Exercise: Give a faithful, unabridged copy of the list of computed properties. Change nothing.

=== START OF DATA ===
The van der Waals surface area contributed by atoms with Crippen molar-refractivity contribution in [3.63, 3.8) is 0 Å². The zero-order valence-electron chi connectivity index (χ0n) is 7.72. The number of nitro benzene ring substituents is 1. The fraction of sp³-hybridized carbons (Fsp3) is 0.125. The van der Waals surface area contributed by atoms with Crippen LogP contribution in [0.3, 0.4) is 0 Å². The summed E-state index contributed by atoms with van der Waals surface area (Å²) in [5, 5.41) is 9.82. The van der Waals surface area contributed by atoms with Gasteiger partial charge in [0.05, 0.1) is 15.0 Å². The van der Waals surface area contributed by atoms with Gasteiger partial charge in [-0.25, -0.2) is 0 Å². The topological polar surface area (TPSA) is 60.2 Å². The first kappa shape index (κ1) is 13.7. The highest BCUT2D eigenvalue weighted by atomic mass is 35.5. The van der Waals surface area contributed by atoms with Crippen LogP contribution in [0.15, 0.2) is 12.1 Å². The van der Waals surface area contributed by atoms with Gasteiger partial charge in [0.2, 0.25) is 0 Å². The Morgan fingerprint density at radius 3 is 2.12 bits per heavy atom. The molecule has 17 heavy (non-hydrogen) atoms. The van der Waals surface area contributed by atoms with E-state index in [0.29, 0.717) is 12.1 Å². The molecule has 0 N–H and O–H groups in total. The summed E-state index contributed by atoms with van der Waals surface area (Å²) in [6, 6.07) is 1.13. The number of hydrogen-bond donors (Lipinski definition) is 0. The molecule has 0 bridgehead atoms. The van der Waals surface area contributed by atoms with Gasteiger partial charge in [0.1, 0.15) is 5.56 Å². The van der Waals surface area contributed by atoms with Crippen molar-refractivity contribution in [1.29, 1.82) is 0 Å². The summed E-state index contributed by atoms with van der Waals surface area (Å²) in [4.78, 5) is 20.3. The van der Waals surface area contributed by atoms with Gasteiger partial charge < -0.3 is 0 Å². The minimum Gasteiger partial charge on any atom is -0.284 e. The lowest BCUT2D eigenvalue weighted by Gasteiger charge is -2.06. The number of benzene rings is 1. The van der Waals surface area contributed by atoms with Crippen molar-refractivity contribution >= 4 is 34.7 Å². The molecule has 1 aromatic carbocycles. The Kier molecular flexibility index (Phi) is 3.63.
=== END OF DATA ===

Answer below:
The van der Waals surface area contributed by atoms with Crippen molar-refractivity contribution in [3.63, 3.8) is 0 Å². The zero-order valence-electron chi connectivity index (χ0n) is 7.72. The number of nitro benzene ring substituents is 1. The fraction of sp³-hybridized carbons (Fsp3) is 0.125. The van der Waals surface area contributed by atoms with Crippen LogP contribution in [0.3, 0.4) is 0 Å². The summed E-state index contributed by atoms with van der Waals surface area (Å²) in [5, 5.41) is 9.82. The van der Waals surface area contributed by atoms with Gasteiger partial charge in [0.05, 0.1) is 15.0 Å². The van der Waals surface area contributed by atoms with Gasteiger partial charge in [-0.25, -0.2) is 0 Å². The topological polar surface area (TPSA) is 60.2 Å². The first kappa shape index (κ1) is 13.7. The highest BCUT2D eigenvalue weighted by atomic mass is 35.5. The van der Waals surface area contributed by atoms with Crippen LogP contribution in [0.15, 0.2) is 12.1 Å². The van der Waals surface area contributed by atoms with Gasteiger partial charge in [0.2, 0.25) is 0 Å². The Morgan fingerprint density at radius 3 is 2.12 bits per heavy atom. The molecule has 17 heavy (non-hydrogen) atoms. The van der Waals surface area contributed by atoms with E-state index in [0.29, 0.717) is 12.1 Å². The molecule has 0 N–H and O–H groups in total. The summed E-state index contributed by atoms with van der Waals surface area (Å²) in [6, 6.07) is 1.13. The number of hydrogen-bond donors (Lipinski definition) is 0. The molecule has 0 bridgehead atoms. The van der Waals surface area contributed by atoms with Gasteiger partial charge in [0.1, 0.15) is 5.56 Å². The van der Waals surface area contributed by atoms with Crippen molar-refractivity contribution in [1.29, 1.82) is 0 Å². The summed E-state index contributed by atoms with van der Waals surface area (Å²) in [4.78, 5) is 20.3. The van der Waals surface area contributed by atoms with Gasteiger partial charge < -0.3 is 0 Å². The minimum Gasteiger partial charge on any atom is -0.284 e. The lowest BCUT2D eigenvalue weighted by Gasteiger charge is -2.06. The number of benzene rings is 1. The van der Waals surface area contributed by atoms with Crippen molar-refractivity contribution >= 4 is 34.7 Å². The molecule has 1 aromatic carbocycles. The Kier molecular flexibility index (Phi) is 3.63.